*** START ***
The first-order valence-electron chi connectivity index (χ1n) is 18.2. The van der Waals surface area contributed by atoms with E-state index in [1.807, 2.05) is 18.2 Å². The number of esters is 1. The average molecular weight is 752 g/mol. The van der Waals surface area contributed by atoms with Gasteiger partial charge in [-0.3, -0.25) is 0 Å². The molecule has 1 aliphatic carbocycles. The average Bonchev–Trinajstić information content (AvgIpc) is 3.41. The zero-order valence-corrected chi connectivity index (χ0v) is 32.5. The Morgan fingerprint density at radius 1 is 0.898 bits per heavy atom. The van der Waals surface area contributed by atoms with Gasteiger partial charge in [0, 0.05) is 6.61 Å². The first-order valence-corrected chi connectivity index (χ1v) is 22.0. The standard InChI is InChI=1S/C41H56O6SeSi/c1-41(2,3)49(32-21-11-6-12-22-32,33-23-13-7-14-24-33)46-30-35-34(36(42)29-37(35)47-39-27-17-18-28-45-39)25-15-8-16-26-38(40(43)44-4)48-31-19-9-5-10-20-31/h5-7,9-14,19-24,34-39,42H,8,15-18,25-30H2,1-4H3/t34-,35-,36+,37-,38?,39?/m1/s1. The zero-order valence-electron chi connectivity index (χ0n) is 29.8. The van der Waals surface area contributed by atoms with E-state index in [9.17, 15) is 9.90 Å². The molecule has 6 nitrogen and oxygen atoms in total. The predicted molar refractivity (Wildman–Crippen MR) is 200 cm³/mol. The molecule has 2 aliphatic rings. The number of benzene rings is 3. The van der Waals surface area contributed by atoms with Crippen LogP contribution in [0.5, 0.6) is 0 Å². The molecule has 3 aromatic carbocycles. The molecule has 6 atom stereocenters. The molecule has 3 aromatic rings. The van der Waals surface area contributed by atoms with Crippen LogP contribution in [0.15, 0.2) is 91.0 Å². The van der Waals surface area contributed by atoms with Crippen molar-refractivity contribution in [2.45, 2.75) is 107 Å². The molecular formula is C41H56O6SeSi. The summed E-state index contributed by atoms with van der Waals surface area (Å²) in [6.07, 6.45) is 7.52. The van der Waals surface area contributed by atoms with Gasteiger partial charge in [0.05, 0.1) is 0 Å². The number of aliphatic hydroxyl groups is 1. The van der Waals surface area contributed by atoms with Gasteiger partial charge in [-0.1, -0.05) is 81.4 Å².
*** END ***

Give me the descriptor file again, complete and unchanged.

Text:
The first-order valence-electron chi connectivity index (χ1n) is 18.2. The van der Waals surface area contributed by atoms with E-state index in [1.807, 2.05) is 18.2 Å². The number of esters is 1. The average molecular weight is 752 g/mol. The van der Waals surface area contributed by atoms with Gasteiger partial charge in [-0.3, -0.25) is 0 Å². The molecule has 1 aliphatic carbocycles. The average Bonchev–Trinajstić information content (AvgIpc) is 3.41. The zero-order valence-corrected chi connectivity index (χ0v) is 32.5. The Morgan fingerprint density at radius 1 is 0.898 bits per heavy atom. The van der Waals surface area contributed by atoms with Gasteiger partial charge in [0, 0.05) is 6.61 Å². The first-order valence-corrected chi connectivity index (χ1v) is 22.0. The standard InChI is InChI=1S/C41H56O6SeSi/c1-41(2,3)49(32-21-11-6-12-22-32,33-23-13-7-14-24-33)46-30-35-34(36(42)29-37(35)47-39-27-17-18-28-45-39)25-15-8-16-26-38(40(43)44-4)48-31-19-9-5-10-20-31/h5-7,9-14,19-24,34-39,42H,8,15-18,25-30H2,1-4H3/t34-,35-,36+,37-,38?,39?/m1/s1. The zero-order valence-electron chi connectivity index (χ0n) is 29.8. The van der Waals surface area contributed by atoms with E-state index in [9.17, 15) is 9.90 Å². The molecule has 6 nitrogen and oxygen atoms in total. The predicted molar refractivity (Wildman–Crippen MR) is 200 cm³/mol. The molecule has 2 aliphatic rings. The number of benzene rings is 3. The van der Waals surface area contributed by atoms with Crippen LogP contribution in [0.5, 0.6) is 0 Å². The molecule has 3 aromatic carbocycles. The molecule has 6 atom stereocenters. The molecule has 3 aromatic rings. The van der Waals surface area contributed by atoms with Crippen LogP contribution in [0.15, 0.2) is 91.0 Å². The van der Waals surface area contributed by atoms with Crippen molar-refractivity contribution in [2.45, 2.75) is 107 Å². The molecular formula is C41H56O6SeSi. The summed E-state index contributed by atoms with van der Waals surface area (Å²) in [6.07, 6.45) is 7.52. The van der Waals surface area contributed by atoms with Gasteiger partial charge in [0.05, 0.1) is 0 Å². The number of aliphatic hydroxyl groups is 1. The van der Waals surface area contributed by atoms with Gasteiger partial charge in [-0.1, -0.05) is 81.4 Å².